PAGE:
Inclusion ambassadors will champion diversity across campus

UND launches Inclusion Ambassador program in support of diversity, inclusion and equity

Laine Lyons, who is American Indian, has always sought ways to promote inclusion and diversity. So when she received a nomination to participate in the inaugural Inclusion Ambassador program at UND, she did not hesitate.

Lyons serves as the director of development for the College of Education & Human Development as well as the College of Nursing & Professional Disciplines at the UND Alumni Association & Foundation. She sees the newly established ambassador program as a means to strengthen the connection between the University and AA&F, while serving individuals of diverse backgrounds.

“I live and breathe diversity and inclusion every day,” Lyons said. “I define inclusion by accepting everyone for who they are, and being able to understand and listen and educate. It is really about being open and honest with each other about our experiences and our viewpoints. That’s exciting. This program is really going to help the University as a whole improve and be better and do better.”

Developed by the Office of Academic Affairs, the Inclusion Ambassador program is the latest initiative in support of the University’s mission of diversity, equity and inclusion (DEI). It includes a cohort of about 30 ambassadors, both staff and faculty, from disparate offices and functions on campus.

Tamba-Kuii Bailey

Tamba-Kuii Bailey

“The idea came about in terms of developing a program that is a collaborative and collective effort of infusing DEI efforts across campus,” said Tamba-Kuii Bailey, assistant vice provost for equity and inclusion.  “I think that people are really hungry for such a program. People are excited for it.”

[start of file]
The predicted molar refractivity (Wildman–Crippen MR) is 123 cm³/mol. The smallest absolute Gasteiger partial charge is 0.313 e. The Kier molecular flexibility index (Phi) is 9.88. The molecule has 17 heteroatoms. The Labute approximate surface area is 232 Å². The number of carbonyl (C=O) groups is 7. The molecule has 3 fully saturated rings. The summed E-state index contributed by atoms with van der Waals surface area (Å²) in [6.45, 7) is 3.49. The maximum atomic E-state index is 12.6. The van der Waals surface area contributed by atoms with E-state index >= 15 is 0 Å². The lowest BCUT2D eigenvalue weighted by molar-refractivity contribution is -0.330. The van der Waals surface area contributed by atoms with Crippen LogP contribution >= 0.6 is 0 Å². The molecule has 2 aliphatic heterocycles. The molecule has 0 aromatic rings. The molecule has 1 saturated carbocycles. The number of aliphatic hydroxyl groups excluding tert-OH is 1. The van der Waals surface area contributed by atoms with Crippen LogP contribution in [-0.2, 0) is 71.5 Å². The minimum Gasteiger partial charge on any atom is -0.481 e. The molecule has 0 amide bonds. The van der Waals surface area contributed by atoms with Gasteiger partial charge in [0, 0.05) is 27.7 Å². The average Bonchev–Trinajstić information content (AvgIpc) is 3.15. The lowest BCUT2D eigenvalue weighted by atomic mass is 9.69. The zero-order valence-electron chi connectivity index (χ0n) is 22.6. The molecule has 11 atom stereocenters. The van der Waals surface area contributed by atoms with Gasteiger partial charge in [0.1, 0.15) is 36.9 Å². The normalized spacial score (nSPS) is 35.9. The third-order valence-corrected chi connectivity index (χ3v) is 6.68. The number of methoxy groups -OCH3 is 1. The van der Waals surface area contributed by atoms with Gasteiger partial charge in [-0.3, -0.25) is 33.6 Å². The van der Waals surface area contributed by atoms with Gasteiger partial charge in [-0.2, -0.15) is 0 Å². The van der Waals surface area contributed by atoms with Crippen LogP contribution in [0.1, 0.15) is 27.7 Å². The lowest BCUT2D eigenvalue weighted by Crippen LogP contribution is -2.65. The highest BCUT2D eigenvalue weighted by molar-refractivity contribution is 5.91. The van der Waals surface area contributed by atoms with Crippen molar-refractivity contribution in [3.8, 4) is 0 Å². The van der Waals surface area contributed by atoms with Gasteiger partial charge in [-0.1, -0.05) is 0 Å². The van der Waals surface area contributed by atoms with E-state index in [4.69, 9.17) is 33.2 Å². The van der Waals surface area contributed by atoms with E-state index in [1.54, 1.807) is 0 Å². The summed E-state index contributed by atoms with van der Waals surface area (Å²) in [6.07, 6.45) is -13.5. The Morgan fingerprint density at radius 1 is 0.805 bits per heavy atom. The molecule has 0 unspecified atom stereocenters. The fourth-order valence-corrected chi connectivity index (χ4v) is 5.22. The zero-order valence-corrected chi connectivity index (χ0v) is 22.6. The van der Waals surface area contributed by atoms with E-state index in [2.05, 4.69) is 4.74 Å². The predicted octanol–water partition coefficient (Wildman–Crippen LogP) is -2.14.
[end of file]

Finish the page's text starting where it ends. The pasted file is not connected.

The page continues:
Bailey describes the initiative as a “train-the-trainer” program, which provides participants with the appropriate tools to spearhead diversity and inclusion into the daily activities of their units, from hiring to inclusive event planning to engaging employees. As a result, while it originates at the Office of Academic Affairs, the Inclusion Ambassador program creates, in effect, a grassroots approach to introducing, promoting and maintaining inclusive practices at UND.

“We want to make sure that we grow our capacity to be a more inclusive institution,” said Debbie Storrs, Interim Provost and Vice President for Academic Affairs. “You can only do that by embedding it throughout the institution, making it part of everyday work and recognizing the inclusion ambassador’s work by integrating it into their position descriptions.”

Focus on diversity and inclusion in different settings

When the Inclusion Ambassador program was announced, the Office of Academic Affairs received about 60 nominations for the first cohort. Both Bailey and Storrs were encouraged by the strong interest in the initiative. However, in order to keep the training sessions intimate and manageable, the first cohort of 30 individuals from across the University were selected to participate. Their formal commitment to the program will last up to 3 years.